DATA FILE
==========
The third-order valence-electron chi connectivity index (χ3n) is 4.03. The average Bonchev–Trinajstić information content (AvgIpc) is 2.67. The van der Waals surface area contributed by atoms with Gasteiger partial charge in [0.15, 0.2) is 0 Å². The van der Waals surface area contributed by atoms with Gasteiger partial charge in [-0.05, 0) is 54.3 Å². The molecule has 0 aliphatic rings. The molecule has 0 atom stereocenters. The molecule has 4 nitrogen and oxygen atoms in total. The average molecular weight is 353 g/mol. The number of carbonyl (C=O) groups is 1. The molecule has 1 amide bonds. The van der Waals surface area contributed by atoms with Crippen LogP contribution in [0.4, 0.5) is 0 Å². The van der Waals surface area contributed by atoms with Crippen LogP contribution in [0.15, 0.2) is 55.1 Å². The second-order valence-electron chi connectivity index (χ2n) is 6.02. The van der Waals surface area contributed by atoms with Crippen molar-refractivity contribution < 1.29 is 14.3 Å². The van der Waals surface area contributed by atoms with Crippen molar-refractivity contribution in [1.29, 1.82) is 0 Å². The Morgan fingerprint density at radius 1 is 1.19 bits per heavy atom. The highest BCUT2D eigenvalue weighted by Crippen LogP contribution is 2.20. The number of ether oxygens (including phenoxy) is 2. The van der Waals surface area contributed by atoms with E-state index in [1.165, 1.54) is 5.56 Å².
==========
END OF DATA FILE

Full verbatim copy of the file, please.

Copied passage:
The third-order valence-electron chi connectivity index (χ3n) is 4.03. The average Bonchev–Trinajstić information content (AvgIpc) is 2.67. The van der Waals surface area contributed by atoms with Gasteiger partial charge in [0.15, 0.2) is 0 Å². The van der Waals surface area contributed by atoms with Gasteiger partial charge in [-0.05, 0) is 54.3 Å². The molecule has 0 aliphatic rings. The molecule has 0 atom stereocenters. The molecule has 4 nitrogen and oxygen atoms in total. The average molecular weight is 353 g/mol. The number of carbonyl (C=O) groups is 1. The molecule has 1 amide bonds. The van der Waals surface area contributed by atoms with Crippen LogP contribution in [0.4, 0.5) is 0 Å². The van der Waals surface area contributed by atoms with Crippen LogP contribution in [0.15, 0.2) is 55.1 Å². The second-order valence-electron chi connectivity index (χ2n) is 6.02. The van der Waals surface area contributed by atoms with Crippen molar-refractivity contribution < 1.29 is 14.3 Å². The van der Waals surface area contributed by atoms with Crippen molar-refractivity contribution in [1.29, 1.82) is 0 Å². The Morgan fingerprint density at radius 1 is 1.19 bits per heavy atom. The highest BCUT2D eigenvalue weighted by Crippen LogP contribution is 2.20. The number of ether oxygens (including phenoxy) is 2. The van der Waals surface area contributed by atoms with E-state index in [1.165, 1.54) is 5.56 Å².